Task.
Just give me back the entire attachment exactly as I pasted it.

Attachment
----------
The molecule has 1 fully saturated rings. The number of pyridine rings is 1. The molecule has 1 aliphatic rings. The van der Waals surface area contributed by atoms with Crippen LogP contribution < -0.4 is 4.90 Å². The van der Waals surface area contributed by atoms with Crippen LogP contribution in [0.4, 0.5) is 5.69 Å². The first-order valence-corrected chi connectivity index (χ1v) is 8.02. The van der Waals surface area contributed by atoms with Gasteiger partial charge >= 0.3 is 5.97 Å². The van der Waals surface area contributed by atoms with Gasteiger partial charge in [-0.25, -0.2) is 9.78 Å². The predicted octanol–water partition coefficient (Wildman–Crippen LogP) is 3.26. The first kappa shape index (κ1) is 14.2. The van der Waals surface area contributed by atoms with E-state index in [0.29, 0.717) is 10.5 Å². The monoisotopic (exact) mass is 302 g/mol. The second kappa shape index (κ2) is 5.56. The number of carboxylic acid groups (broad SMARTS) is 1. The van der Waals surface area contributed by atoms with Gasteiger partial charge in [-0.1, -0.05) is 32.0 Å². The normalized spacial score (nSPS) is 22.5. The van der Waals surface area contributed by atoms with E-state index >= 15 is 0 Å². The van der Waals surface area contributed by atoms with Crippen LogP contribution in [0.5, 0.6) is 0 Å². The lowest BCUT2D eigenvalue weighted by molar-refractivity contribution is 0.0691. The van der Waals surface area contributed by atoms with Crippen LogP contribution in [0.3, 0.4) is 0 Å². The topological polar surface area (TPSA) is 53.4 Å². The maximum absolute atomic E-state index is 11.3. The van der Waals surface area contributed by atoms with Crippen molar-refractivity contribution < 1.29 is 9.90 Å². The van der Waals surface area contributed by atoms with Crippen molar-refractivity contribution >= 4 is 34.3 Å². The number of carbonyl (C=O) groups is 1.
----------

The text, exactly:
The molecule has 1 fully saturated rings. The number of pyridine rings is 1. The molecule has 1 aliphatic rings. The van der Waals surface area contributed by atoms with Crippen LogP contribution < -0.4 is 4.90 Å². The van der Waals surface area contributed by atoms with Crippen LogP contribution in [0.4, 0.5) is 5.69 Å². The first-order valence-corrected chi connectivity index (χ1v) is 8.02. The van der Waals surface area contributed by atoms with Gasteiger partial charge >= 0.3 is 5.97 Å². The van der Waals surface area contributed by atoms with Gasteiger partial charge in [-0.25, -0.2) is 9.78 Å². The predicted octanol–water partition coefficient (Wildman–Crippen LogP) is 3.26. The first kappa shape index (κ1) is 14.2. The van der Waals surface area contributed by atoms with E-state index in [0.29, 0.717) is 10.5 Å². The monoisotopic (exact) mass is 302 g/mol. The second kappa shape index (κ2) is 5.56. The number of carboxylic acid groups (broad SMARTS) is 1. The van der Waals surface area contributed by atoms with Gasteiger partial charge in [-0.1, -0.05) is 32.0 Å². The normalized spacial score (nSPS) is 22.5. The van der Waals surface area contributed by atoms with E-state index >= 15 is 0 Å². The van der Waals surface area contributed by atoms with Crippen LogP contribution in [0.5, 0.6) is 0 Å². The lowest BCUT2D eigenvalue weighted by molar-refractivity contribution is 0.0691. The van der Waals surface area contributed by atoms with Crippen LogP contribution in [0.3, 0.4) is 0 Å². The topological polar surface area (TPSA) is 53.4 Å². The maximum absolute atomic E-state index is 11.3. The van der Waals surface area contributed by atoms with Crippen molar-refractivity contribution < 1.29 is 9.90 Å². The van der Waals surface area contributed by atoms with Crippen molar-refractivity contribution >= 4 is 34.3 Å². The number of carbonyl (C=O) groups is 1.